Deep learning has shown that it is able to achieve incredible performance on certain tasks. Lately, surfing on the hype wave surrounding chatbots, natural language understanding has been a huge focus for businesses investing in machine learning. One of our clients asked us to help automate their document processing pipeline by creating a deep learning module that would extract relevant information from contracts automatically. By training a deep learning model naïvely, a surprisingly good performance was already reached.
However, it was far from enough. After investigating, many mistakes made by the model could be explained by the ambiguity surrounding the documents it had to deal with.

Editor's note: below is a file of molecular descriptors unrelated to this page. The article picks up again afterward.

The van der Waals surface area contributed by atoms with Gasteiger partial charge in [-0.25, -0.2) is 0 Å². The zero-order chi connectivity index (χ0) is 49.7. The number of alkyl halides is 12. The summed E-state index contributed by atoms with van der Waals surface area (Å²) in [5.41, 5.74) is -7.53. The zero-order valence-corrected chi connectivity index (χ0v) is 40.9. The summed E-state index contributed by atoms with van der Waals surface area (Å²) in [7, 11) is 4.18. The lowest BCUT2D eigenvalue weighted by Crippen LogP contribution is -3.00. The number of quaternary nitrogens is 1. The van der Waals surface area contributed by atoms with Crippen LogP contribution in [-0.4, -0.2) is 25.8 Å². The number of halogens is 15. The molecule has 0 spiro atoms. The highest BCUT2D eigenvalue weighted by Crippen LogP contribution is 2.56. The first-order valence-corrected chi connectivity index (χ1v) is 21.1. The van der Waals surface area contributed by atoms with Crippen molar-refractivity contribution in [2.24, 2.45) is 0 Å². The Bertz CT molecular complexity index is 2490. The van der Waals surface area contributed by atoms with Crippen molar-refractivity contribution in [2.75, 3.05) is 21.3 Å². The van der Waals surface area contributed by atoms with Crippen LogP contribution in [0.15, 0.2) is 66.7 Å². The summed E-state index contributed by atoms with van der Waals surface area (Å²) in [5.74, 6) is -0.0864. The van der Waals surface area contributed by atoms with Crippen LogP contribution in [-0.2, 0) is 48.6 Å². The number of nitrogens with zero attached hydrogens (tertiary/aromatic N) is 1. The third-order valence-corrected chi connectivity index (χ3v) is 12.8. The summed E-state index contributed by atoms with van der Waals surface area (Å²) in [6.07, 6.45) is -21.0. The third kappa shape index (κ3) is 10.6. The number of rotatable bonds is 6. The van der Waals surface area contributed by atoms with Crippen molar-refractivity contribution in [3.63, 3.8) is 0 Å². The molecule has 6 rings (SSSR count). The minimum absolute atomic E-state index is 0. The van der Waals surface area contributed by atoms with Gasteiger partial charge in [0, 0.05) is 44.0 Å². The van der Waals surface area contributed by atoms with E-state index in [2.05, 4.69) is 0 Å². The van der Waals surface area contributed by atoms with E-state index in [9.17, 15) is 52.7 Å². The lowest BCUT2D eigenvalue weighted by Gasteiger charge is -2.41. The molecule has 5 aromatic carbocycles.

Tables were difficult to find, words would be laid out physically on the sheet in a way that was difficult to translate into a sequence of words. These documents were created to be read by humans, not computers. It is often argued that the goal of artificial intelligence is to reach human-level cognition. But it doesn’t need to be such a one-sided effort. Humans can help bridge that gap by rethinking the way they design, by taking machines into account. For instance, road signs could be designed to be easily recognized by computer vision systems, fonts could be modified to improve optical character recognition, or products and packaging could be shaped in ways that robotic arms can more easily handle them. If artificial intelligence will help us in the future, we need to help it today.